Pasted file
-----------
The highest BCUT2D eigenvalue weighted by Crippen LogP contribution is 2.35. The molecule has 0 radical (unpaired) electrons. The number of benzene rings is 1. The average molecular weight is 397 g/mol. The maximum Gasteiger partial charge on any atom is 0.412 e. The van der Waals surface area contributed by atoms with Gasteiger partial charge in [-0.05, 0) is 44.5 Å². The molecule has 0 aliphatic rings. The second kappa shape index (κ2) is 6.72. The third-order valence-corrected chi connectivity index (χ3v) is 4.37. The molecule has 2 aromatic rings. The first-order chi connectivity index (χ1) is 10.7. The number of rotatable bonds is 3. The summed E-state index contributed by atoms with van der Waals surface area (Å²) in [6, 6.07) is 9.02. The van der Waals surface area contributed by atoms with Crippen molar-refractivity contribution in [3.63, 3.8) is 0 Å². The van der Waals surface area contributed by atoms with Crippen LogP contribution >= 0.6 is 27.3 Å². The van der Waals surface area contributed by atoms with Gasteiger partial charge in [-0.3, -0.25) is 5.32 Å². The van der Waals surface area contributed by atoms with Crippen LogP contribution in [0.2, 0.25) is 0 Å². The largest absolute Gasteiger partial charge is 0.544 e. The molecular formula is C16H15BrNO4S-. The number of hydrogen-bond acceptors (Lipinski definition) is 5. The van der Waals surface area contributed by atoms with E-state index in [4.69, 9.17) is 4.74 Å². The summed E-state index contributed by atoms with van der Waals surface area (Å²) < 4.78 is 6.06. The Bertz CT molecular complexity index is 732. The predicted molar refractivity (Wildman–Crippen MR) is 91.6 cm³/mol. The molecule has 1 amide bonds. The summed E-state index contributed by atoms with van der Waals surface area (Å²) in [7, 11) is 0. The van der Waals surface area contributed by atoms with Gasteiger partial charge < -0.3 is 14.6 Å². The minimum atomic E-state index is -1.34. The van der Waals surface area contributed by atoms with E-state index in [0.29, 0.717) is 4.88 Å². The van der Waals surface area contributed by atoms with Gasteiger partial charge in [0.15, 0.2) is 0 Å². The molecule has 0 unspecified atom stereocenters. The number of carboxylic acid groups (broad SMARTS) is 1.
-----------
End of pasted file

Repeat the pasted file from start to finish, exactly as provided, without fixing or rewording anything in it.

The highest BCUT2D eigenvalue weighted by Crippen LogP contribution is 2.35. The molecule has 0 radical (unpaired) electrons. The number of benzene rings is 1. The average molecular weight is 397 g/mol. The maximum Gasteiger partial charge on any atom is 0.412 e. The van der Waals surface area contributed by atoms with Gasteiger partial charge in [-0.05, 0) is 44.5 Å². The molecule has 0 aliphatic rings. The second kappa shape index (κ2) is 6.72. The third-order valence-corrected chi connectivity index (χ3v) is 4.37. The molecule has 2 aromatic rings. The first-order chi connectivity index (χ1) is 10.7. The number of rotatable bonds is 3. The summed E-state index contributed by atoms with van der Waals surface area (Å²) in [6, 6.07) is 9.02. The van der Waals surface area contributed by atoms with Crippen molar-refractivity contribution in [3.63, 3.8) is 0 Å². The van der Waals surface area contributed by atoms with Crippen LogP contribution >= 0.6 is 27.3 Å². The van der Waals surface area contributed by atoms with Gasteiger partial charge in [-0.3, -0.25) is 5.32 Å². The van der Waals surface area contributed by atoms with Crippen LogP contribution in [0.2, 0.25) is 0 Å². The largest absolute Gasteiger partial charge is 0.544 e. The molecular formula is C16H15BrNO4S-. The number of hydrogen-bond acceptors (Lipinski definition) is 5. The van der Waals surface area contributed by atoms with E-state index in [4.69, 9.17) is 4.74 Å². The summed E-state index contributed by atoms with van der Waals surface area (Å²) < 4.78 is 6.06. The Bertz CT molecular complexity index is 732. The predicted molar refractivity (Wildman–Crippen MR) is 91.6 cm³/mol. The molecule has 1 amide bonds. The summed E-state index contributed by atoms with van der Waals surface area (Å²) in [7, 11) is 0. The van der Waals surface area contributed by atoms with Gasteiger partial charge < -0.3 is 14.6 Å². The minimum atomic E-state index is -1.34. The van der Waals surface area contributed by atoms with E-state index in [0.29, 0.717) is 4.88 Å². The van der Waals surface area contributed by atoms with Gasteiger partial charge in [0.15, 0.2) is 0 Å². The molecule has 0 unspecified atom stereocenters. The number of carboxylic acid groups (broad SMARTS) is 1.